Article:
The egg section gives a good “microlesson” on how to microwave scrambled eggs and how to poach an egg. I could definitely learn from this. Hey, they have an egg and cottage cheese scramble, like I make on the stove top! Microwave oven users are given a strict warning NOT to microwave whole eggs in the shell. Oh boy, I learned this in lab. Back in the 70s I was working in a molecular biology lab. We had a microwave oven in the lab, ostensibly to liquify agar gel for bacteria plates. Well, one of our young lab helpers decided to microwave a whole egg in it. It burst loudly and violently! The lab stank for weeks.
The vegetable section is excellent and complete with tables and comments. I know I’ll refer back to this in the future.
Desserts. How to melt chocolate, make fudge, s’mores, custards, puddings, and pies. Brownies. Cakes in a microwave oven rise higher but are not brown; the texture is great, though, and frosting will cover any difference. Quickie chocolate sauce, butterscotch sauce, and cinnamon sugar sauce might come in handy and tasty.
With all these good ideas and learning lessons, what to choose to cook for this blog? Umm, I do love meatballs. Let’s try a microwave meatball recipe and compare and contrast with my usual stovetop method. How about Swedish Meatballs?
In the Microwave Guide & Cookbook, general instructions for microwave meatballs are given on the same page as the Swedish Meatballs recipe. I find these instructions useful:
I halved the recipe for the two of us. I usually cook 12 ounces of meat for us – I cooked about 14 ounces this time and had a few meatballs left over. I didn’t have brown bouquet sauce (kitchen bouquet) so I left it out.
- about 14 ounces ground beef
- 1 cup bread crumbs
- 1/4 cup milk
- 1/2 egg (whisk an egg, measure wieght or volume, use half)
- 1/2 packet onion soup mix*
- 1/4 teaspoon salt
- 1/4 teaspoon nutmeg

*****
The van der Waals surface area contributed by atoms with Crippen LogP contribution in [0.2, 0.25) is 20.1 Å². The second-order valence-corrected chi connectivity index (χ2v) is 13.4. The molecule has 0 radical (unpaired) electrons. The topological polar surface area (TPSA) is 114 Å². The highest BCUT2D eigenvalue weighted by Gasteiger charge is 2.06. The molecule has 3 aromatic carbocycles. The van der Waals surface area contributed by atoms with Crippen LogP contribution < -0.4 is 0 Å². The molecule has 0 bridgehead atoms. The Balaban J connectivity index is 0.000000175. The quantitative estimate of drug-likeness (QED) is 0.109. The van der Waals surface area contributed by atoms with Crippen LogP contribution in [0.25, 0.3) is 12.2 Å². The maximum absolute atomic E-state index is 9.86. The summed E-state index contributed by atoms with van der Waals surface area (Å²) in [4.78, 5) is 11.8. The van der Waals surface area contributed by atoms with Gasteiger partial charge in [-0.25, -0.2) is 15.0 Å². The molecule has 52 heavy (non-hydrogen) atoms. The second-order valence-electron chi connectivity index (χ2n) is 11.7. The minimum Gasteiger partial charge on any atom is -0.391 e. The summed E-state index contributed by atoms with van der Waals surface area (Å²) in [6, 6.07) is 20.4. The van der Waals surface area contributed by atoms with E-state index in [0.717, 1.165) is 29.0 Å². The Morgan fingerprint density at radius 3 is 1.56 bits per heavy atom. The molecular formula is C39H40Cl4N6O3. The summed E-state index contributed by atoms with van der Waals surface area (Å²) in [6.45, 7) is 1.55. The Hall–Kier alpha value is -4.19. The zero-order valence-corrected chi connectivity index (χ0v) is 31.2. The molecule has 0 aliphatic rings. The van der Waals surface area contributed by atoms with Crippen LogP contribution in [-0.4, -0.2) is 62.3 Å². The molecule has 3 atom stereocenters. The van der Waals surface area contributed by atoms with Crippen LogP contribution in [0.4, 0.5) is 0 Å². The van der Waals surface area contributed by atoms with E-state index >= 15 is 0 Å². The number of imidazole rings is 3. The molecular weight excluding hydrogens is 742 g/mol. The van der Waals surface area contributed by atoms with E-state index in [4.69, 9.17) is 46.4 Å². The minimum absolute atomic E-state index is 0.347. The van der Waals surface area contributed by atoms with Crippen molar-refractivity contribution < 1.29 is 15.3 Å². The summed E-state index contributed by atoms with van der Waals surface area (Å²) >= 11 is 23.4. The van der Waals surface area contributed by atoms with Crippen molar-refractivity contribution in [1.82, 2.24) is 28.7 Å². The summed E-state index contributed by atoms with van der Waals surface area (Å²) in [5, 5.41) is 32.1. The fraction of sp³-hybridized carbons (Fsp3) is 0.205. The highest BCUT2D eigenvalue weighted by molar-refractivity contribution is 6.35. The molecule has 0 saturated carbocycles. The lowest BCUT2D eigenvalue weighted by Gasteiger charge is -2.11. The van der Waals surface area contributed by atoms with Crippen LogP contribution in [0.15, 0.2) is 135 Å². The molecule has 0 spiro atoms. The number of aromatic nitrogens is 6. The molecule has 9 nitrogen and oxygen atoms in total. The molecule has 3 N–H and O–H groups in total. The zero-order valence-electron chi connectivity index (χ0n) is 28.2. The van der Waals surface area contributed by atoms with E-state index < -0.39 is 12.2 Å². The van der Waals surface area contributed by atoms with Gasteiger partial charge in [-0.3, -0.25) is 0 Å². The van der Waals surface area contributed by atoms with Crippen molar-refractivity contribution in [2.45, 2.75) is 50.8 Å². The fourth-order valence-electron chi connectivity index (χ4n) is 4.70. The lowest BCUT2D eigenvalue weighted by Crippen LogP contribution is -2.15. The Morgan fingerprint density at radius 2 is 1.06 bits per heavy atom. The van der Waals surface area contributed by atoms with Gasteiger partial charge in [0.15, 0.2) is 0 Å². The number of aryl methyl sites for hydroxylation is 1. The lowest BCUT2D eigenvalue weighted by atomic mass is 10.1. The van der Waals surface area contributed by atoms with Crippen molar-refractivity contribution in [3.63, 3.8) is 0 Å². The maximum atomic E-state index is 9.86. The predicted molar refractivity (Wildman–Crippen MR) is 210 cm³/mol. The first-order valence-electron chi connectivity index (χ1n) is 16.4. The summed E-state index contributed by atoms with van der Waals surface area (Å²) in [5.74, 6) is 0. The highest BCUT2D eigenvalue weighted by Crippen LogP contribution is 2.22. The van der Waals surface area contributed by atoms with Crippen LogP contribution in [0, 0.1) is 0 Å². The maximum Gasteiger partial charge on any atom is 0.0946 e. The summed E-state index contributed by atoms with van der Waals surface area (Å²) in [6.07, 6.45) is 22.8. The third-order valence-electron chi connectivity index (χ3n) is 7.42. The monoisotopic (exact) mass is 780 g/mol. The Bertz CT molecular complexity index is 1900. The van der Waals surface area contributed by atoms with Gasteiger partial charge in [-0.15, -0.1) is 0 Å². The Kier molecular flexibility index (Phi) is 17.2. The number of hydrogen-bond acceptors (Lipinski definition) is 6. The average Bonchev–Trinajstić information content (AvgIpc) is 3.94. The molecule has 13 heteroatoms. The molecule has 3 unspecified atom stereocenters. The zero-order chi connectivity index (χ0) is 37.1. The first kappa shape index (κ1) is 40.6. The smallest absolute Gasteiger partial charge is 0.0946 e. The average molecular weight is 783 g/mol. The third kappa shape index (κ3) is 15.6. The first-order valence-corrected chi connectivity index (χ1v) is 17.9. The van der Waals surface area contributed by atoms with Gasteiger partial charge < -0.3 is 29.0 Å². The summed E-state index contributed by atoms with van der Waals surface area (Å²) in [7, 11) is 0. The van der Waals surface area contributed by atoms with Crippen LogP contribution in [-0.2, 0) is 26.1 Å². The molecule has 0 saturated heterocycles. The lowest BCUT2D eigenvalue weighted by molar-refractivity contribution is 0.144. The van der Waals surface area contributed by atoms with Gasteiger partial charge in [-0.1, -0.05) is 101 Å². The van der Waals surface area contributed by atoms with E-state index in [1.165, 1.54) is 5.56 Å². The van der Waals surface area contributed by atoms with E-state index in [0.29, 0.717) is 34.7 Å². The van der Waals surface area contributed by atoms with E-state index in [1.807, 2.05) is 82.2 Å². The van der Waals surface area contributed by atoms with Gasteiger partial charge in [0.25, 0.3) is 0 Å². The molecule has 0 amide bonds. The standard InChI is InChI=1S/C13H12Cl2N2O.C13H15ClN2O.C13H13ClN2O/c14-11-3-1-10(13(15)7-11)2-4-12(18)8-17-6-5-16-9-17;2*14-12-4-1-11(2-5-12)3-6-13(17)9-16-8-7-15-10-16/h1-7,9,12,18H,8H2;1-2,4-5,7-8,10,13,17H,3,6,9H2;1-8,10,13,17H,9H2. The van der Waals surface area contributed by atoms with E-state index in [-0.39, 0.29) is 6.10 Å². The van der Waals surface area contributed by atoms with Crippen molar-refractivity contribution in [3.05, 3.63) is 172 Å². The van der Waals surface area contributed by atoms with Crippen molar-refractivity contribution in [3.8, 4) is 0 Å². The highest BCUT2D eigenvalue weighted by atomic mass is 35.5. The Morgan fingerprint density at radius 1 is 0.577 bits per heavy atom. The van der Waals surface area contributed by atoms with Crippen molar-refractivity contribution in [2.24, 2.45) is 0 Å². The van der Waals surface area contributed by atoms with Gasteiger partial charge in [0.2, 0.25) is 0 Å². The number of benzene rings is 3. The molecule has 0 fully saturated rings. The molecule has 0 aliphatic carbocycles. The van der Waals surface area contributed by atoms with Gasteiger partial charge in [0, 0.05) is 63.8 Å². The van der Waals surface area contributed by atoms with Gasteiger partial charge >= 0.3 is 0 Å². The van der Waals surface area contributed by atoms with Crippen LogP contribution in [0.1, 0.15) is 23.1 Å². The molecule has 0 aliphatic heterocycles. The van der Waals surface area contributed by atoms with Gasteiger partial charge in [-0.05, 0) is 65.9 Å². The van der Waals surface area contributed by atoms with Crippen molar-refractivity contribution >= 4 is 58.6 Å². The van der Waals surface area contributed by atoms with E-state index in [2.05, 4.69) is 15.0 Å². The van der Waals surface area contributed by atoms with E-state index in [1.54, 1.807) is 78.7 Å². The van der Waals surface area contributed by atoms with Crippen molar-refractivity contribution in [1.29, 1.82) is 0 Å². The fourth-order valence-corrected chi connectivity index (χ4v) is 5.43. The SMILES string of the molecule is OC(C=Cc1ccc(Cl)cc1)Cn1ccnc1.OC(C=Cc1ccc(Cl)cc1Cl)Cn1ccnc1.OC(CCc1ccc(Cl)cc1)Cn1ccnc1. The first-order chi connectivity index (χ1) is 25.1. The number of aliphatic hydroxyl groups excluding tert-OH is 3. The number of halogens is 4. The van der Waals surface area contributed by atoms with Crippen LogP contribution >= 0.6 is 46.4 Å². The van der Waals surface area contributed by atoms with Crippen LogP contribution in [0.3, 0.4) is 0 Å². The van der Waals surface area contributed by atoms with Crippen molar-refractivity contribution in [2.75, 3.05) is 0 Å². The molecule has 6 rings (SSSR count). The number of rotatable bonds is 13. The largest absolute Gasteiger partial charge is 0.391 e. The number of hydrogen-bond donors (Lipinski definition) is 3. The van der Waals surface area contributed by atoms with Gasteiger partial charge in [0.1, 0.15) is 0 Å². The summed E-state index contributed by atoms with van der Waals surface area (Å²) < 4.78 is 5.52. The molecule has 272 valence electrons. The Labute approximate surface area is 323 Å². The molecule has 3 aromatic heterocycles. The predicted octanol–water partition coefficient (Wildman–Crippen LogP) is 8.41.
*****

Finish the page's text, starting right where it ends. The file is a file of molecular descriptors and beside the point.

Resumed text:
- 1 tablespoon flour
- 1/2 cup milk
- 1/2 cup sour cream
*Onion soup mix still comes with 2 packets per box. But, now the box weighs 2 oz. instead of the old 2 3/4 oz. I opened one packet and used about half of it for my version of the recipe.
Mix the ground beef, bread crumbs, milk, egg, onion soup mix, salt, and nutmeg. Form into 20 meatballs (I used a kitchen scale to get them all equal-sized).
Put the meatballs in a glass baking dish that fits in your microwave oven. (I used a 9×11-inch glass pan.) Cover with wax paper.
Microwave on high for 6-7 minutes (until done), rearranging the meatballs halfway through the cooking. (If you question whether or not they are done, you can gently cut an opening in one to check.)
Remove the meatballs from the baking dish and set aside. Add the flour to the drippings that remain in the baking dish and stir well, then gradually stir in the milk. Microwave at high for 3-4 minutes, stirring every minute, until the mixture is thickened. Add the sour cream and stir.
Stir the reserved meatballs into the sauce and mix to coat evenly. Microwave at high for 1-2 minutes, until hot. Serve over noodles or rice.
Here are the meatballs before cooking:
And here they are cooked:
I got raves for this simple dish! It really was easy and fast, and tasted great. I didn’t have a splattered range top to clean either. I did kind of miss the good odor of browning meat. But other than that, I think these are just about as good as traditionally-cooked meatballs.
It would be easy to adapt any of my current meatball recipes to this microwave version: the rule is 20 meatballs from 14 ounces of meat baked on “high” in a microwave oven for 6 minutes. If I used a pound of meat, I might increase the cooking time a half minute or so. If you are cooking two pounds of meat, cook in two batches.
Note: I covered another microwave cookbook (that I didn’t like) and a bit of the history of microwave ovens in a previous post. I got my first microwave oven (a Whirlpool) in 1981 and it lasted 23 years. I’m currently on my second microwave oven, a combination convection-microwave JennAir.